Stardust Circus’ wild tradition of exotic animals standing firm in the Hunter

The Stardust Circus has rolled into Maitland, bringing with it familiar scenes of high-flying acrobats, comic clowns – and controversy surrounding the use of exotic animals in their shows.  

Members of the Animal Justice Party protested at Maitland Showground on Friday and called on Maitland council to ban shows on council land.

However ringmaster Adam Presland, who was born and raised in Gillieston Heights, said the animals still have an important role to play in modern circuses, and live fulfilling lives on the road alongside their human co-workers. 

Mr Presland, who performs under the ring name of Adam St James, admitted it was “disappointing” to see the protests on home soil. 

“It’s disappointing to come here and see that,” he said. 

“It’s frustrating having to constantly defend yourself every day against misleading or false allegations.”

Protesters from the Animal Justice Party at Maitland.

Protesters from the Animal Justice Party at Maitland.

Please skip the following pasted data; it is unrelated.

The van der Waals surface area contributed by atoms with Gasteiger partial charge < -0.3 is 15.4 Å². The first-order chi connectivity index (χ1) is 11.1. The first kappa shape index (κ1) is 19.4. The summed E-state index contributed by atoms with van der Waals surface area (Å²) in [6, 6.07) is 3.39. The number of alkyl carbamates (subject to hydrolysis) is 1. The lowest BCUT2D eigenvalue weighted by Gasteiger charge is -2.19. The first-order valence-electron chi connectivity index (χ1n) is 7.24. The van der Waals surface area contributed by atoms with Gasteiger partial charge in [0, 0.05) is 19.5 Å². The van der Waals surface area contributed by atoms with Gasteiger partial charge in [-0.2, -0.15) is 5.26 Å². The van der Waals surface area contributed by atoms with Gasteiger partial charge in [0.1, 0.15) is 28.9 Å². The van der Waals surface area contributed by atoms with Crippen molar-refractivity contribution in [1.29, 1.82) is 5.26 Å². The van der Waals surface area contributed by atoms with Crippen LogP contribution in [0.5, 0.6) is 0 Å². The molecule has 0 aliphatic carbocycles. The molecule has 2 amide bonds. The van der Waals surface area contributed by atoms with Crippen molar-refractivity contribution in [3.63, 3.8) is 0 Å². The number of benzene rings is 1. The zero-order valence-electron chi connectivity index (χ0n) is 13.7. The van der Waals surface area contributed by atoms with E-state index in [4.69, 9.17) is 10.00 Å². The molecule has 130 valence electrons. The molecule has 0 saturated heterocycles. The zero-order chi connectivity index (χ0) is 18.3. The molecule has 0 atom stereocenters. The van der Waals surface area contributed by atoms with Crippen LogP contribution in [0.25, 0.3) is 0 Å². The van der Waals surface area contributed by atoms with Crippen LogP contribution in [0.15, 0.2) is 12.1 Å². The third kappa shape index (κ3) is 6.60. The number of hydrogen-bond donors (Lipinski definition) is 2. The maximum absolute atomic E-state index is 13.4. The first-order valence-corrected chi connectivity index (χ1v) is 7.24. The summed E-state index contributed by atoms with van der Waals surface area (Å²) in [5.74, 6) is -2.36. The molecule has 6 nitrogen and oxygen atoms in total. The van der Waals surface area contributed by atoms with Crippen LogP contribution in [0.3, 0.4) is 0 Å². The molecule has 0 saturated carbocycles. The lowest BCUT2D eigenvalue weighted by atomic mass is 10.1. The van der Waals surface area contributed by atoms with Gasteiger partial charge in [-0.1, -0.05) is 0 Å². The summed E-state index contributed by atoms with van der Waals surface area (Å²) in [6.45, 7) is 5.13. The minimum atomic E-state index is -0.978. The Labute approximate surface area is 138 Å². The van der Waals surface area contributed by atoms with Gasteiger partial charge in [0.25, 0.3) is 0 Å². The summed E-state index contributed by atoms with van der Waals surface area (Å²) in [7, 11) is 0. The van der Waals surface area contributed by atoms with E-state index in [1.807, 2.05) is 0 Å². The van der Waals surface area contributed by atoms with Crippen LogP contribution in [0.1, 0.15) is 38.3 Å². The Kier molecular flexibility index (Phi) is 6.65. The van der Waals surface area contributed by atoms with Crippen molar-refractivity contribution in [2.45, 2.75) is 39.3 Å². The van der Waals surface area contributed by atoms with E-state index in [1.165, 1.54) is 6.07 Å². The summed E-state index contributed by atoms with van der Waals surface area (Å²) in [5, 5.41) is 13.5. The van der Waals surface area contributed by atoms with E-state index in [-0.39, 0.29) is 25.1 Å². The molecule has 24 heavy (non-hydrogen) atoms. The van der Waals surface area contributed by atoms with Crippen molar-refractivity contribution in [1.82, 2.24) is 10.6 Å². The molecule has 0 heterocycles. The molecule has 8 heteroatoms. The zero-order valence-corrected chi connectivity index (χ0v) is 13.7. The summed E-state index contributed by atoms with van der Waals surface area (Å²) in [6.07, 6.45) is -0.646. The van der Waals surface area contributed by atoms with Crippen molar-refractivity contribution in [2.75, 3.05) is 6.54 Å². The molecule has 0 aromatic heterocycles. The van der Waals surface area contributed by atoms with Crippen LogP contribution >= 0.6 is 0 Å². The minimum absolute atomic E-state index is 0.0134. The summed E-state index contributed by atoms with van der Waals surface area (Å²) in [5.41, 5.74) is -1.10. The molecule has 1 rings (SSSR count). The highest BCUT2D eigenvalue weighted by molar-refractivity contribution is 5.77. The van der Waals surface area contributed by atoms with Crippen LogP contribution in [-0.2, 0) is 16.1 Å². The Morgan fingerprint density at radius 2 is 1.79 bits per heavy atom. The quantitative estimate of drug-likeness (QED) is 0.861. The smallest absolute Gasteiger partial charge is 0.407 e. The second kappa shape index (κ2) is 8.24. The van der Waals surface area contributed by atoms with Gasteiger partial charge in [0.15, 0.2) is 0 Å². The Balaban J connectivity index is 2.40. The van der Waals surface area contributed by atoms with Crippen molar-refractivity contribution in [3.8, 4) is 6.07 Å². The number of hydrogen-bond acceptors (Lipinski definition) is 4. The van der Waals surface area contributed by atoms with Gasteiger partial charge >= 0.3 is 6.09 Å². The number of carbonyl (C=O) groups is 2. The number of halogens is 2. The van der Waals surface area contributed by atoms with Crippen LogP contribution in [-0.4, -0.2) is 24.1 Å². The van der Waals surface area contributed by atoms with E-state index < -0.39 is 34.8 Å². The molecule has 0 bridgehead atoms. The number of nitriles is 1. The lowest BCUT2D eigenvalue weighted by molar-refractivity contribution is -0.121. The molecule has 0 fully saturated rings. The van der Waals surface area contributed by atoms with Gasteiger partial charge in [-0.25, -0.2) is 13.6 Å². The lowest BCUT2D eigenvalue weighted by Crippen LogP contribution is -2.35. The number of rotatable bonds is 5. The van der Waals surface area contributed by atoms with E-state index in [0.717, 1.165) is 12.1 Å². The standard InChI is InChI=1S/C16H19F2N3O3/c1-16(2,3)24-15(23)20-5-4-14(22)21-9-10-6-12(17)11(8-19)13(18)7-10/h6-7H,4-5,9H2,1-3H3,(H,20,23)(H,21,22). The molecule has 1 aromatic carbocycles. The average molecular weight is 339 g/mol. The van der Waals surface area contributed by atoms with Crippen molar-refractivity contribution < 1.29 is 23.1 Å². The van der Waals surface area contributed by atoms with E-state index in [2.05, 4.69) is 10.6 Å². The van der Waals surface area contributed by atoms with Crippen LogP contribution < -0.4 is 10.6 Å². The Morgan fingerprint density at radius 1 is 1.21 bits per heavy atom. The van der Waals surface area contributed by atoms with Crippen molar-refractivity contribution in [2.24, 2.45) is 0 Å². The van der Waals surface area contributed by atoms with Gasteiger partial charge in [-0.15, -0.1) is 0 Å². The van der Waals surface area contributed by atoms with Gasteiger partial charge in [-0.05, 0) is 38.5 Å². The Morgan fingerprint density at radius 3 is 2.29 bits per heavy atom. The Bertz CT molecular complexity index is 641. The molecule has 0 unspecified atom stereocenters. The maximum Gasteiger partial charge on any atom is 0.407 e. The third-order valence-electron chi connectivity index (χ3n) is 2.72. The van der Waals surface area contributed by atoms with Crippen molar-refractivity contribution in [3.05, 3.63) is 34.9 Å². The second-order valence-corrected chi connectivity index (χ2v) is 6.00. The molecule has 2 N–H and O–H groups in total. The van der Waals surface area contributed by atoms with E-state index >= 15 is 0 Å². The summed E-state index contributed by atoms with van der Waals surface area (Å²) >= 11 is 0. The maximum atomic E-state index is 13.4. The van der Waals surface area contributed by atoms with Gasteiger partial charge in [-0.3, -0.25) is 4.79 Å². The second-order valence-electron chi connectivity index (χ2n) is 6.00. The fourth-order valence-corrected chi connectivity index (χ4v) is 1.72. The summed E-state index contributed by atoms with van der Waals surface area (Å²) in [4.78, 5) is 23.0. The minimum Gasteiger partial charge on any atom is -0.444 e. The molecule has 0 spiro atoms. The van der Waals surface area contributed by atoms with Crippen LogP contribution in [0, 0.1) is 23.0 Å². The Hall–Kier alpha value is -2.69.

The ringmaster said current laws and regulations surrounding the use of exotic animals meant any step out of line would be “prosecuted straight away”. 

The idea that their lions were trained to jump through “flaming hoops of fire” and were disciplined with whips were outdated concepts, he said.

When contacted for comment, a Maitland council spokesperson said the “Maitland showground is not a council facility and we have no involvement in what events or activities are booked (there)”. 

Stardust Circus is one of two circuses in Australia which still uses exotic animals in its routines.

Their animal contingent includes six lions, five rhesus macaque monkeys, as well as goats and show horses. 

Newcastle council banned travelling circuses with exotic animals more than a decade ago; however, this has been circumvented in recent years by performing on state government-owned land. 

“They’re part of our circus family and given as fulfilling a life as any other animal,” Mr Presland said. 

Defending the show’s traditions is one small part of the ringmaster’s role. The Hunter local has been travelling with the circus for 21 years now, the culmination of a boyhood passion. 

Adam St John and Cleo.

Adam St John and Cleo.

“From the time I was a little boy I use to have circus posters all over my bedroom walls,” he said.

Following his dream has seen him travel the length and breadth of Australia multiple times, in a job that is anything but ordinary. 

“The thing is, this isn’t just a job, it’s a lifestyle,” he said. 

“You don’t work 9-5. You might have to get up at 3am because bad winds are coming and you have to secure the tents. You’re talking about the structure of a travelling show. 

“I love it, but it’s nice to be back in Maitland and get a good home-cooked meal.”